In the previous blogs, I covered the merits of planting up slopes and the visual delight of terraced slopes. But which method works best for your site? How do we decide? According toUniversity of Nevada Coop Extension, the slope angle decides the method!
Terrace or plant slopes?
To plant a slope you need a gentle slope. At a 20 percent slope (5:1), the probability of establishing vegetation is very good. However, when you reach a 33 percent slope (3:1) the chances of vegetation success drops to fair, and with a 50 percent slope (2:1) vegetation success drops to poor. You’ll definitely need to terrace if vegetation isn’t going to succeed.
Ripraps tend to be used with moderate slopes (33 percent slope, 3:1) to prevent erosion. A riprap is the name given to a rubble of concrete, brick and stone, packed in chunks into the soil. The riprap is then planted with fibrous rooted shrubs, which binds the soil. Slopes steeper than 50 percent generally require structures (i.e. retaining walls) combined with vegetation to stabilize the slope.
If you’ve a backyard steeper that 50 percent slope (2:1), chances are that it’s better to use terraces. Sure, it’s more expensive, but if you’ve a sloped backyard you wouldn’t want guests of water, soil, stones and debris dropping by after a heavy rainfall.
What about costs? If the retaining walls of your terrace exceed 4 feet in height, you’ll need to factor in the costs of hiring an engineer to design the wall. There’s also the construction cost of excavation and building retaining walls and staircases. Terraces are more expensive than planting up a slope!
But there’re costs to planting a slope. You’ll need to think about the added expense of a graded path or staircase. Walks usually are less expensive than staircases, but you’ll need to adhere to ADA (Americans with Disabilities Act) standards if the path slope is between 5 to 8.33 percent. Paths this steep are considered ramps.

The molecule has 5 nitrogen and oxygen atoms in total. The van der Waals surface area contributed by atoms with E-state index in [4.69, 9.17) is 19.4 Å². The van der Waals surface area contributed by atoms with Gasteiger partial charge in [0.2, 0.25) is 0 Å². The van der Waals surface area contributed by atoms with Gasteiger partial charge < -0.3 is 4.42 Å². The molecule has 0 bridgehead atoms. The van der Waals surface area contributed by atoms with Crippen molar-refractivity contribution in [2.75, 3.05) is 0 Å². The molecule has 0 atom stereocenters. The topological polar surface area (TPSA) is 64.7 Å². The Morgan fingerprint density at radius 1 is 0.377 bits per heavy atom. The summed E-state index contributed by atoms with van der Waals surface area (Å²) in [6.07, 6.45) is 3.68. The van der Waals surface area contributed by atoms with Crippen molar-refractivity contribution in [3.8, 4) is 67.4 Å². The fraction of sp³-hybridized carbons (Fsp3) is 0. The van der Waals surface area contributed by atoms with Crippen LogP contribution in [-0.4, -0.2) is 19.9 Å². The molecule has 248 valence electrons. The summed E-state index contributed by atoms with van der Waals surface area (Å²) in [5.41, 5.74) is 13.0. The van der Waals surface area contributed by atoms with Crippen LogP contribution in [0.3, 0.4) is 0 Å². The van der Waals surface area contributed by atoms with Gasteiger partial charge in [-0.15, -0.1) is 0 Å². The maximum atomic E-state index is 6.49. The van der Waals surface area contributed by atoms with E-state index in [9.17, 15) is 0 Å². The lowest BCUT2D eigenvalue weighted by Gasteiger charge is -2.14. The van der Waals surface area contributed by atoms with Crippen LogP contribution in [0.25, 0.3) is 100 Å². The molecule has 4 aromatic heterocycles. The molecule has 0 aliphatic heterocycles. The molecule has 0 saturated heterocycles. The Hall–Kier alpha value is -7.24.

Norman Booth and James Hiss’ 5th edition of Residential Landscape Architecture suggest several methods to keep the paths under the 5 percent slope:
“To maintain this standard, walks should be spread out over a greater distance in order to reduce the walk gradient. In extreme situations, walks or paths may need to “switch back” to avoid being too steep.”
And to keep soil in place while plants take root, you’ll need to factor in buying erosion control blankets such as jute netting.
With either terraces or planting a slope, there’s the cost of plants. The difference is a wider selection of plants for terraces than slope planting. On slopes you’re limited to slope-stabilizing fibrous-rooted tough plants.
So, this is the end of the three part series on gardening on slopes. I hope you have enjoyed them!
Terrace or plant slopes?
Booth, K. and James E. Hiss. Residential Landscape Architecture. Design process for the private residence. Fifth Edition. Pearson Prentice Hall. 2008
GeoEngineer: Structures for the stabilization of slopes
New Mexico State Extension YouTube: How to build a unique terraced garden
University of Nevada Cooperative Extension. Stabilize Steep Slopes with Plants and Erosion Control Structures